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Marsha saves her peach tile bathroom with help from B&W Tile

“… I think the Ex thought he would tear out the pink tile but we got rid of him before he could do any damage.”
retro-peach-and-mauve-ceramic-tile-bathroom-mid-centurymarshaMarsha fell in love with her 1957 peachy pink ceramic tile bathroom the first time she saw it. So, when she noticed water leaking from around the shower a few years ago, she sprung into action to try and save her precious bathroom. When a contractor confirmed that the shower had to be redone and the original shower tile could not be saved, Marsha was heartbroken — until she discovered that  B&W tile offered tile colors that were a near exact match to her original tiles. Instead of having to remodel the entire bathroom — or suffer from an obvious tile mismatch — Marsha was able to have her contractor carefully replace only the damaged shower and save her original pinky peach and maroon bathroom. Vintage bathroom lovers rejoice!

mid-century-modern-ceramic-tile-countertopmid-century-house-exterior-spanish-bungalowMarsha writes:

Hi Pam

save the pink bathroomsI have lived in my 1957 house since 1977 shortly after getting married.  My Ex said he didn’t want to buy the house because the bathroom was Pink. At the time the walls were also painted pink but not an attractive pink. The Realtor said he would help us paint the entire inside of the house white if we would buy it. So we masked off all the woodwork and went with it.  I think the Ex thought he would tear out the pink and maroon tile but we got rid of him before he could do any damage. Incidently, the outside of the house was painted pink as well.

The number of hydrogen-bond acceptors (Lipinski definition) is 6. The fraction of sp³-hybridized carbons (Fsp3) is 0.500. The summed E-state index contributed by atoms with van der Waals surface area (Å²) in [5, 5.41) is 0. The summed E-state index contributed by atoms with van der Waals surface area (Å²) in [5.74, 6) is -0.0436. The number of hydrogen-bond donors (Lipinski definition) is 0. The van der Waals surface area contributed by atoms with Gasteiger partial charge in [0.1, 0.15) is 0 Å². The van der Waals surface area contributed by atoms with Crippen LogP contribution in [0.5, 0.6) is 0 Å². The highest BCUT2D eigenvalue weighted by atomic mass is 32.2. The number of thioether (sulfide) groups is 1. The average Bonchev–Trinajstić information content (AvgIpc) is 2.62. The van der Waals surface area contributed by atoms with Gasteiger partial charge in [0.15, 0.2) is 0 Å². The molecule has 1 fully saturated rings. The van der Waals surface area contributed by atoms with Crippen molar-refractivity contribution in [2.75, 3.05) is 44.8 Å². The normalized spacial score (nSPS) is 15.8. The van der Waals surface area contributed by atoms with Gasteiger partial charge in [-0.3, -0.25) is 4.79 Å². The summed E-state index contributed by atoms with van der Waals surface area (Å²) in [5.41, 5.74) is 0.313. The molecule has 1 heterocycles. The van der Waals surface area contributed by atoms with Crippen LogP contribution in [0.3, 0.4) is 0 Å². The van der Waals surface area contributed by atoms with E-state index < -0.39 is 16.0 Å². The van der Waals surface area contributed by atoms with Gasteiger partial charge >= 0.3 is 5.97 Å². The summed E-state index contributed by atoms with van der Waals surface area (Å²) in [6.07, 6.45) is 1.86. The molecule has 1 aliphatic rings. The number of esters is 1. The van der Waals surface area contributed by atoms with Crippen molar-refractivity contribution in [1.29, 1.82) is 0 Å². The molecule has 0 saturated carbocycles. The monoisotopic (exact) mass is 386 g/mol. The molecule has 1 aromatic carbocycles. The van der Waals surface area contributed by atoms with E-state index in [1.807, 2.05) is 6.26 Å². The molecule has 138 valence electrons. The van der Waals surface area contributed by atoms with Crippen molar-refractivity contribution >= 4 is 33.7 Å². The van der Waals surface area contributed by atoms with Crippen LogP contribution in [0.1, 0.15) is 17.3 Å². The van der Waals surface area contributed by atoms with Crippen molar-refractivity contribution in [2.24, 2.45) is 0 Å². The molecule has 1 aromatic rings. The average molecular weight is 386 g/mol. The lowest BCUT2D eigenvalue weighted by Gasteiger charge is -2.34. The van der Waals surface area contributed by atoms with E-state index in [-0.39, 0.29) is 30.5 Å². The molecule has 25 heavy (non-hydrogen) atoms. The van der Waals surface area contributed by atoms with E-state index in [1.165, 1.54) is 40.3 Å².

Original-peach-and-mauve-ceramic-tile-shower-retroshower-water-damage-behind-ceramic-tilesAbout three years ago I noticed my shower wall (drywall) was wet on the outside of the shower wall. My shower floor was leaking into the sub floor as well. I crawled under the house and saw water marks on the wood sub-floor.  Luckily no dry rot had occurred. When I contacted my contractor to get it replaced he told me to go find the tile cause the old tile was not going to be saved.

vintage-ceramic-tile-tub-surround-half-way-up-wallmid-century-modern-ceramic-tile-countertopI was heart broken for a couple months searching for a match until I found B&W tile out of Carlsbad CA, and located a retailer in Sacramento who carried the tile so I could match samples. I matched my tile almost perfectly. It turns out my Peach/pink tile is “tan” according to B&W. The new Maroon bullnose was a bit darker than the original but not so noticeable and only touched the old tile in a couple small places on baseboard.

vintage-ceramic-tile-bathroom-vanity-top-peach-and-mauveI caught it early enough so only had to rebuild the shower and my contractor was very careful not to damage any of the floor tiles. He saved a couple of small maroon corner pieces to reuse. I also asked him to save the soap dish and I cleaned the mortar and glue off and he re-installed it. He also added a shampoo shelf that was not in the original.  The old shower ceiling was lower than the rest of the bathroom. My contractor said in his experience there is probably no reason for it and he would check up in the attic and make sure and remove it which allows more lite in the shower stall. It also allowed me to add a second row of maroon 4×4 tiles as accent at the top.